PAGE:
Last week, Rabbi Scott Perlo wrote a provocative article in the Washington Post in which he addressed the continuing discomfort that many Jews—even liberal, gender-equity-supporting ones—feel about female rabbis. He suggests that this puzzling phenomenon may be due to the central place nostalgia holds in many people’s feelings about Judaism. It comes as no surprise that this nostalgic vision does not include female rabbis.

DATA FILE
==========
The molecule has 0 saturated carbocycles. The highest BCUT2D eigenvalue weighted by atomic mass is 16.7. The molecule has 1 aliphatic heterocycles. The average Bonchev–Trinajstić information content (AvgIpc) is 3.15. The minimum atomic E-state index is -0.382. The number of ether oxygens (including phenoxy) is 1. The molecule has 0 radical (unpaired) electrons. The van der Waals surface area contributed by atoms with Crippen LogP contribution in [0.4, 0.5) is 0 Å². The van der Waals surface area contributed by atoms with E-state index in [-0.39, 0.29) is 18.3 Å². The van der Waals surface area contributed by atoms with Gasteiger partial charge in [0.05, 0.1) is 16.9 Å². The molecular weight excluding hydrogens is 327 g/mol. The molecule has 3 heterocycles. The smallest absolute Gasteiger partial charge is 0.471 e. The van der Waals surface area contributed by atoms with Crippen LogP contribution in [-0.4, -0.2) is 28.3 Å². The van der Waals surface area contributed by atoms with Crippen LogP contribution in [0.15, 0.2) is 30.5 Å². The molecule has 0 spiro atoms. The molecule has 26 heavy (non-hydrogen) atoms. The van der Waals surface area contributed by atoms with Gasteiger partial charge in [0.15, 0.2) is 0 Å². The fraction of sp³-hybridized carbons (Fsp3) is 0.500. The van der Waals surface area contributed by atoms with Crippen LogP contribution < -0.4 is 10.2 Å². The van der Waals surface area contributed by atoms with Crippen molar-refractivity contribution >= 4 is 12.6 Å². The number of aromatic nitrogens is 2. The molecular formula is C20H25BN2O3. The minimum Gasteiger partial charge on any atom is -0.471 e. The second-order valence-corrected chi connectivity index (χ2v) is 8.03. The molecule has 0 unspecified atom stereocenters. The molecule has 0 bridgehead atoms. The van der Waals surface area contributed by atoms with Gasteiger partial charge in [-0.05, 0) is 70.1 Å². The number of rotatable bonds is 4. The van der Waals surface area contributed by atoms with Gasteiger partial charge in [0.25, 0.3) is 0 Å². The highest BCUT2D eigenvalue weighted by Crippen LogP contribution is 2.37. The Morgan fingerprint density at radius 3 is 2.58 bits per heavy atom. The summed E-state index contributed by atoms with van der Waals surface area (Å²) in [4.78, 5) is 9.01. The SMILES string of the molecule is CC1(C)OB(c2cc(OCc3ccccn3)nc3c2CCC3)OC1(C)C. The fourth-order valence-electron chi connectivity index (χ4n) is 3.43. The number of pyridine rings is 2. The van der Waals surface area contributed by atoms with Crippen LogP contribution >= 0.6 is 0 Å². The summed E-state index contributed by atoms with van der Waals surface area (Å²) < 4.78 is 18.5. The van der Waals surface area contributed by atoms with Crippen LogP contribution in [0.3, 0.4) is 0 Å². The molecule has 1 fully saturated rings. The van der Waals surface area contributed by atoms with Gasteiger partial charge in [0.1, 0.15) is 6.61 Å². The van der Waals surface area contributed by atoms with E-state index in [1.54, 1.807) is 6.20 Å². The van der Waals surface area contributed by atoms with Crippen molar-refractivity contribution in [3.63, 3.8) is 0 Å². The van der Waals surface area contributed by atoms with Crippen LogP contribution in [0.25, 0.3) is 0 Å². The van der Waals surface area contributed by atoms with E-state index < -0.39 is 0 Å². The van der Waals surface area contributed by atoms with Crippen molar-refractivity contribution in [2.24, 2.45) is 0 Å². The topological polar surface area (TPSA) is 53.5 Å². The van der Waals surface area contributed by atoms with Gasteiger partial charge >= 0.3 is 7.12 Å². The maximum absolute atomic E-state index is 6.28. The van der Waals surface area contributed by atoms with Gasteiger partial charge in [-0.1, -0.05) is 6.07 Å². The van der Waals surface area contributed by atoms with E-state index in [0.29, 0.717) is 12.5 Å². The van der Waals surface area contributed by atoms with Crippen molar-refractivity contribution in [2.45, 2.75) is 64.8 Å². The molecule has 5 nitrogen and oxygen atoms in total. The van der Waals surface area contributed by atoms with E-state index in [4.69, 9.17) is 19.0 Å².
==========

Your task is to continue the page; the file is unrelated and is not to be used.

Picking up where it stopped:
Perlo points out that these days, at least half of rabbinical students in the seminaries of the liberal denominations are women. On one hand, this could point toward a solution. Eventually, as women become even more of a regular presence on the bima, and as the older congregants who grew up in a world without female rabbis pass away, the prejudice against female clergy will become a thing of the past. Already, we hear stories of little boys who laugh at the suggestion they could become rabbis, declaring, “That’s for girls!” We may have arrived at the tipping point, or very nearly.
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